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Uncharacteristic diffuse abdominal pain in a 14-year-old girl
  1. Brainner Campos Barbosa1,
  2. Daniella Braz Parente2,3,
  3. Francisco Nicanor Araruna Macedo4,5
  1. 1 Faculdade de Medicina, Pontificia Universidade Catolica de Goias, Goiania, Brazil
  2. 2 Radiology, Universidade Federal do Rio de Janeiro, Rio de Janeiro, Brazil
  3. 3 Radiology, D’Or Institute for Research and Education, Rio de Janeiro, Brazil
  4. 4 Pediatric Surgery, Hospital Copa D’Or, Rio de Janeiro, Brazil
  5. 5 Pediatric Surgery, Hospital Quinta D’Or, Rio de Janeiro, Brazil
  1. Correspondence to Dr Brainner Campos Barbosa, Faculdade de Medicina, Pontificia Universidade Catolica de Goias, Goiania 74815-755, Brazil; brainnerc{at}gmail.com

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Introduction

A 14-year-old girl came to our hospital because of uncharacteristic diffuse severe and persistent abdominal pain with nausea. She had no comorbidities and abdominal examination was unremarkable. Serum levels of elastase 1, carcinoembryonic antigen, carbohydrate antigen 19-9, pancreatic polypeptide, gastrin, insulin, vasoactive intestinal peptide, human chorionic gonadotropin, neuron-specific enolase and urinary catecholamines were normal. Abdominal CT scan showed a complex well-marginated round mass with cystic/necrotic degeneration on left flank, measuring 12.6 cm. Calcium foci were observed between the solid component and the liquefied area. Contrast-enhanced CT scan showed heterogeneous enhancement on the solid portion of the tumour (figure 1A), with late washout.

Figure 1

(A) Axial slice of contrast-enhanced CT scan showing heterogeneous enhancement on the solid portion of the tumour (yellow arrow). (B) Histopathology slide of the retroperitoneal lesion. The specimen staining in H&E demonstrates large polygonal cells with granular cytoplasm arranged in nests (yellow arrows) separated by thin fibrous septa containing vessels (green arrow).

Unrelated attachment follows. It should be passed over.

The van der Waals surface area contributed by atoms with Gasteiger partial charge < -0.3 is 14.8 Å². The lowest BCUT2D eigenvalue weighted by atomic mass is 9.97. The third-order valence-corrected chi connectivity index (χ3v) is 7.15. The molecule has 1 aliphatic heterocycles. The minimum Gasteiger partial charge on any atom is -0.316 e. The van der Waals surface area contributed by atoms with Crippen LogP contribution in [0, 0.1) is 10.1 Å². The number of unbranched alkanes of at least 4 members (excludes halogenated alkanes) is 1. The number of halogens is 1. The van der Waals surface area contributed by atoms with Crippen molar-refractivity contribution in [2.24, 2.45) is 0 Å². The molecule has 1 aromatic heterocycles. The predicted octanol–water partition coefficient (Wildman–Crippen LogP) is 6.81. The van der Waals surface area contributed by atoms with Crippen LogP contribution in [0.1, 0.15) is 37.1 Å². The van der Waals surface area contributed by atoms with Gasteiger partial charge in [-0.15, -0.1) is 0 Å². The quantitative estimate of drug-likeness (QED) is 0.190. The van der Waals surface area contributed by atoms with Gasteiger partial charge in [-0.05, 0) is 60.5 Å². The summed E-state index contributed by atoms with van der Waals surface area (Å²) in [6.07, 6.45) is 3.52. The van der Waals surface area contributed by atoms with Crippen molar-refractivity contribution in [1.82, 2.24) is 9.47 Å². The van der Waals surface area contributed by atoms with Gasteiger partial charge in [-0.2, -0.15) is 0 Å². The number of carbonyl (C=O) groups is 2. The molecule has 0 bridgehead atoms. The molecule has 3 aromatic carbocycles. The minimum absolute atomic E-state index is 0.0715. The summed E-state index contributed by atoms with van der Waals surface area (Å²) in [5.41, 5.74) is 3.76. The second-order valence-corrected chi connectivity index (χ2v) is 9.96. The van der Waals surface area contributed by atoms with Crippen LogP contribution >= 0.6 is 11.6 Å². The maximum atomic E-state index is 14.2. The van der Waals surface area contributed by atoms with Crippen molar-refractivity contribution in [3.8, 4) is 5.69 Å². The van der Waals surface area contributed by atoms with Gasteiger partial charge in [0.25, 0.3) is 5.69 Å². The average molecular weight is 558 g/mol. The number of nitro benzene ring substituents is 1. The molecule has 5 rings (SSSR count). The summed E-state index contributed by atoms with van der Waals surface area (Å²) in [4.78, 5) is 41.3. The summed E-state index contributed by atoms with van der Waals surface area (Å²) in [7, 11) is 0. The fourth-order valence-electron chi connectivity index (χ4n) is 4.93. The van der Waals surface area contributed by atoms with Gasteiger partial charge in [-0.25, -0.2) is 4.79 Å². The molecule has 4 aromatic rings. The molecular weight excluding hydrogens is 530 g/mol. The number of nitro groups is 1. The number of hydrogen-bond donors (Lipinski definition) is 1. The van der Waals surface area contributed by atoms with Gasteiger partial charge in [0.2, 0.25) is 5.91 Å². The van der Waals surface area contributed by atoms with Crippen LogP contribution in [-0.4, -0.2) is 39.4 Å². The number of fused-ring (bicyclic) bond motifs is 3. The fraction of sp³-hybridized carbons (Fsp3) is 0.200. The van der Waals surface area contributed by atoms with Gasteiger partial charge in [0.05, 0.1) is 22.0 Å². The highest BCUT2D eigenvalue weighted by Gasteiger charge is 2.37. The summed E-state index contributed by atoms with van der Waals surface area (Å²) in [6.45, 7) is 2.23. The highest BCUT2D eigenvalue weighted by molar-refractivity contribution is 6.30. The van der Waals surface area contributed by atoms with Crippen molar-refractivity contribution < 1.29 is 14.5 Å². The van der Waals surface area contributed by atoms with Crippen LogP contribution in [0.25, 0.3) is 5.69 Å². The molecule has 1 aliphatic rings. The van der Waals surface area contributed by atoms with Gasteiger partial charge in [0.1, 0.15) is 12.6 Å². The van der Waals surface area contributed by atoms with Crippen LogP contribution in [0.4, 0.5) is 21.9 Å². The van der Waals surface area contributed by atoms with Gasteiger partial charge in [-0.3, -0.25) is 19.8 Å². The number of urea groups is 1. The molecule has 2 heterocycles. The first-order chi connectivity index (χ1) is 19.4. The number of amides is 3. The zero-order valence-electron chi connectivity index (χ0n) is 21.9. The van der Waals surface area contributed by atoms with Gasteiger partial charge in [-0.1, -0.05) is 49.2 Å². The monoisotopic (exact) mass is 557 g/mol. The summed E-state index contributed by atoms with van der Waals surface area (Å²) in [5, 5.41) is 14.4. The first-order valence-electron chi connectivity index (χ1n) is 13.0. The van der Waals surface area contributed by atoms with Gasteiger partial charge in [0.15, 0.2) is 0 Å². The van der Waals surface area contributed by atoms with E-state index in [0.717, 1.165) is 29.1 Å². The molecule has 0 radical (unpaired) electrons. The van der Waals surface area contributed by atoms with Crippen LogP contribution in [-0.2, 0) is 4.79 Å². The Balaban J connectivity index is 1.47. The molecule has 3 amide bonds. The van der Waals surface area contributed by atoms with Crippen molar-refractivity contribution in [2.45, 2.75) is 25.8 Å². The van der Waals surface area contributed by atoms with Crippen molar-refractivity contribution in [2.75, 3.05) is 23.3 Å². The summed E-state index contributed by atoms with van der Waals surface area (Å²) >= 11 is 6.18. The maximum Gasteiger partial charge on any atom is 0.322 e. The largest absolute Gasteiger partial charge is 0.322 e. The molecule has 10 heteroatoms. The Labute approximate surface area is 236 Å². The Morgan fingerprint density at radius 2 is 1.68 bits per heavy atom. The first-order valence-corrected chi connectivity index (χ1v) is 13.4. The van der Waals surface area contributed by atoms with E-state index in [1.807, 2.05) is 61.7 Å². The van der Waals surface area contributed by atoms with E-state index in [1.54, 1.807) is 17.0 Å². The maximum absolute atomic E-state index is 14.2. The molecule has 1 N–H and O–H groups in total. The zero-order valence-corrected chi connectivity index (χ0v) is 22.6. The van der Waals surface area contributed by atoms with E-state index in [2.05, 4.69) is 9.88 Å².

The lesion determined deviation of the left ureter, bowel and descending colon, without invasive behaviour. Dilated vessels were detected adjacent to the lesion.

Resection was not possible on the first attempt due to extensive neovascularisation. Therefore, a mass embolisation was performed before the surgical resection.

Macroscopically, the tumour had smooth outer surface, with a brownish dark red trabecular tissue and a multicystic central area. Non-malignant lymph nodes were removed.

Microscopically, there was no invasive behaviour (figure 1B). The tumour was positive for S-100 (sustentacular pattern), chromogranin A and synaptophysin. The Ki-67 labelling index was 20%.

Question

What is the final diagnosis?

Answer

Non-functioning retroperitoneal paraganglioma.

Paragangliomas are tumours from the chromaffin cells with extra-adrenal location. Retroperitoneal paraganglioma is extremely rare (incidence of 0.02%), whose most common site is the organs of Zuckerkandl. They affect mainly adults in the fourth/fifth decade, with no sex predilection.1

Functioning tumours may present elevated serum levels of chromogranin A, neuron-specific enolase (NSE) or vimentin.

At CT scan, paraganglioma is seen as a well-defined tumour with areas of haemorrhage and necrosis with intense contrast enhancement. Punctate calcification and fluid–fluid levels may be seen. At MRI, these tumours are usually hypointense on T1-weighted images and markedly hyperintense on T2-weighted images.2 3

Administration of m-iodobenzylguanidine is a sensitive technique to localise functioning paragangliomas.4

Histologically, they have highly vascular appearance, with chief cells and sustentacular cells arranged in clusters (zellballen). Chief cells are often positive for neuroendocrine markers (synaptophysin, NSE, chromogranin) on immunohistochemistry, while sustentacular cells are positive for S-100 protein.5

Headache, palpitations, sweating and elevated urinary metanephrine/vanillylmandelic acid levels should appear on the functioning type. In the case of non-functioning paragangliomas, CT/MRI may help. Differential diagnoses include schwannoma, neurofibroma, ganglioneuroma, ganglioneuroblastoma, neuroblastoma and pheochromocytoma. Metastasis is rare, but possible. Thus, the follow-up included a post-operative  CT scan, followed by a biannual ultrasound (US) for 2 years and annual US after that for 5 years. The patient remains asymptomatic with normal imaging examinations.

References

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Footnotes

  • Contributors DBP planned the study. FNAM led the case. BCB collected clinical data and submitted the study.

  • Competing interests None declared.

  • Patient consent Parental/guardian consent obtained.

  • Provenance and peer review Not commissioned; externally peer reviewed.

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